2 in 5 people don’t think British railways provide good value for money to passengers

Four in 10 people (40%) rate the quality of rail services as poor according to a new Ipsos survey.

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  • Lizzie Copp Public Affairs
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New Ipsos poll finds 42% of people surveyed disagreed that the railways provided good value for money to passengers, compared to 19% who agreed. Over a third disagreed that rail services can be relied on (37%, 22% agreed) and that rail services are well run (36%, 20% agreed). Two in five (40%) disagreed that rail companies and organisations in Great Britain deliver infrastructure projects quickly and effectively, compared to 17% who agreed.

Disruptions to rail journeys

The public were asked about how often they tend to experience a disruption or alteration to their train journeys. Over half said they experience disruptions or alterations most (13%) or sometimes (42%) when they travel. However, those who travel by train at least once a week, are more likely to say they experience disruptions or alterations when they travel, with 21% saying they do most of the time and half (50%) saying they do sometimes when they travel by rail.

Almost a third (32%) of Britons said that they hardly ever experience disruptions or alterations when they travel by train. This compares to less than a quarter (23%) of Britons who travel by trains at least once a week.


 

The public were then asked whether they had made any changes to their travel plans due to concerns about disruptions and whether services would run. Almost half (49%) agreed that they had delayed making decisions about whether to travel by rail due to concern about whether services would run, while 27% disagreed.

45% agreed that they had avoided rail travel altogether and travelled by other means, due to concerns over whether particular services would run, compared to 30% who disagreed with this. 42% agreed that they had decided not to travel by rail in the last 12 months due to concerns about the reliability of services, compared to a third (32%) who disagreed. However again there are differences by frequency of train use, with more frequent rail users less likely to have changed their travel plans, and less frequent train users more likely to have delayed decision-making, or avoided rail and travelled another way, in the last 12 months.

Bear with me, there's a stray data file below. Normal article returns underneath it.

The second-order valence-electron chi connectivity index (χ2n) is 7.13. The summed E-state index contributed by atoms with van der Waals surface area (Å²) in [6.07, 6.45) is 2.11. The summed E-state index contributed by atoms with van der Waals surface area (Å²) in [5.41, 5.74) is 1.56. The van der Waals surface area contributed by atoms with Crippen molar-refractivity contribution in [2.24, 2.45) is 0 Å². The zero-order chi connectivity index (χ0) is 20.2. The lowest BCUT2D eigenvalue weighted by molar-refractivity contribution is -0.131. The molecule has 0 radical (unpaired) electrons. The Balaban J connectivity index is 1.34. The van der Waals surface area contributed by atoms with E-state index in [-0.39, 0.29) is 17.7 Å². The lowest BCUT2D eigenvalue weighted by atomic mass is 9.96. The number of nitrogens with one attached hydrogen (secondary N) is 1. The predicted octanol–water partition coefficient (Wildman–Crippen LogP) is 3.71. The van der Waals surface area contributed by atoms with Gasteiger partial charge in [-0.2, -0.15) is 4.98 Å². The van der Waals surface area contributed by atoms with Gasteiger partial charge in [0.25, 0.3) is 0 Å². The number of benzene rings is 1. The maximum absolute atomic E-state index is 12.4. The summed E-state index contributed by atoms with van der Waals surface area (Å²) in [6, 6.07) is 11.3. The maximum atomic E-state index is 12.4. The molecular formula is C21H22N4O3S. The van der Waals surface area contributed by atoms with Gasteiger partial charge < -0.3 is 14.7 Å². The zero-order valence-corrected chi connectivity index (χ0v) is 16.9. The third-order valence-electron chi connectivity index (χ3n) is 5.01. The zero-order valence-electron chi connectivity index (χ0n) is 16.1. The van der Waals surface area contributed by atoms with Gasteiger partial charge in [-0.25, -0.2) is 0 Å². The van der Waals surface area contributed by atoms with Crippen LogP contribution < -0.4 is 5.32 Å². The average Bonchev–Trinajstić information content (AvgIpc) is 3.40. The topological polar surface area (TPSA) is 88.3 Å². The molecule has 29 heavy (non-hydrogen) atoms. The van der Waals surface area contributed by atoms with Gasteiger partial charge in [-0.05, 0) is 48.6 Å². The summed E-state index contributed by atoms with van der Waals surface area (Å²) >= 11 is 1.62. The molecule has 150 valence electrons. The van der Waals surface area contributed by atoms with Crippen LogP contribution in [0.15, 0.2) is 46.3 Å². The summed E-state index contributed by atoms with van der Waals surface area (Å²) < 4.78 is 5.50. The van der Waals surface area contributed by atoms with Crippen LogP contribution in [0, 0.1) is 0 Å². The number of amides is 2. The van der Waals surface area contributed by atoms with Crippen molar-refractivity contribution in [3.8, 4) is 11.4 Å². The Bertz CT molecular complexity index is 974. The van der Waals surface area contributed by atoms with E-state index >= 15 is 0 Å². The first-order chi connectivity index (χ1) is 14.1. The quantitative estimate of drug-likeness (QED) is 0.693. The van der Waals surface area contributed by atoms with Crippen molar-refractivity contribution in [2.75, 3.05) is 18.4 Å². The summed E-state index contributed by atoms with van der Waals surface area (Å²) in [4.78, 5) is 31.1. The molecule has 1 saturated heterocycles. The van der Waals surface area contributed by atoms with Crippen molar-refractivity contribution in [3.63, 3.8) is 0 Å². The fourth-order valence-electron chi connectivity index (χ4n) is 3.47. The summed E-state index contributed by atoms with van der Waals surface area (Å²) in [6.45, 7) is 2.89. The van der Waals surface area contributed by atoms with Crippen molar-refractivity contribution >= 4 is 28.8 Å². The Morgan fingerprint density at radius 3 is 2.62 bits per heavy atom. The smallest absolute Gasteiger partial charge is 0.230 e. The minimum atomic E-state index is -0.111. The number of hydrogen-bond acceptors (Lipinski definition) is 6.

Quality of Britain's rail services

The public were more likely to rate the quality of rail services as poor (40%) than good (31%), with 22% saying rail services in Britain are neither good nor poor. 

However, perceptions change when analysing by frequency of rail use. Over half of rail users who travel by train at least once a week (55%) rate the quality of rail services in Britain as good, compared to 22% who rate them as poor. Yet among those who travel by rail every 6 months to a year, 45% of these rail users rate the quality of rail services in Britain as poor, compared to 31% who rate them as good.


 

When asked to consider which factors contribute towards the quality of rail services in Britain, almost seven in ten (69%) said that decision making by train operators have contributed a great deal/ fair amount. This was followed by 65% who said that it was train operators making excessive profits, and 64% who said train workers asking for better working conditions. Just over half said that rising interest rates/ the cost of living in general (56%), the Conservative party’s transport policies in government (53%) and extreme weather causing damage to rail lines (52%) are contributing to the quality of rail services in Britain today. Just under half said that remote working (49%) and previous governments’ policies on transport (47%) are contributing towards the quality of rail services. 36% said that the UK leaving the European Union is contributing towards the quality of rail services in Britain, compared to 47% who said that it was not.

On the quality of Britain’s rail services, few expect them to get better in the next 12 months. 16% expect this to improve across Britain, and 12% across their local area. This compares to 38% who expect rail services in Great Britain to stay the same, and 37% expecting them to get worse. Likewise, almost half (48%) expect the quality of rail services in their local area to stay the same, with 30% saying they expect them to get worse.


 

Lizzie Copp, Head of Transport and Infrastructure at Public Affairs, Ipsos said of the findings:

The survey findings highlight the scale and impact of disruption felt by rail users in the last year. Over half say they tend to experience disruption at least sometimes, and nearly as many say they have delayed journey decisions, decided to travel in another way or decided not to travel altogether. Infrequent rail users are even more likely than frequent rail users to say they’ve changed their rail journeys in some way, and to hold negative perceptions of the quality of rail services. This finding, in conjunction with the public’s pessimism that the country’s rail services will get better over the next 12 months, highlight the challenge for the rail sector in boosting train use across Britain.

Technical note

Ipsos interviewed a representative quota sample of 2,174 adults aged 16-75 in Great Britain. Interviews took place on the online Omnibus 2nd – 6th February 2024. Data has been weighted to the known offline population proportions. All polls are subject to a wide range of potential sources of error.

The author(s)
  • Lizzie Copp Public Affairs

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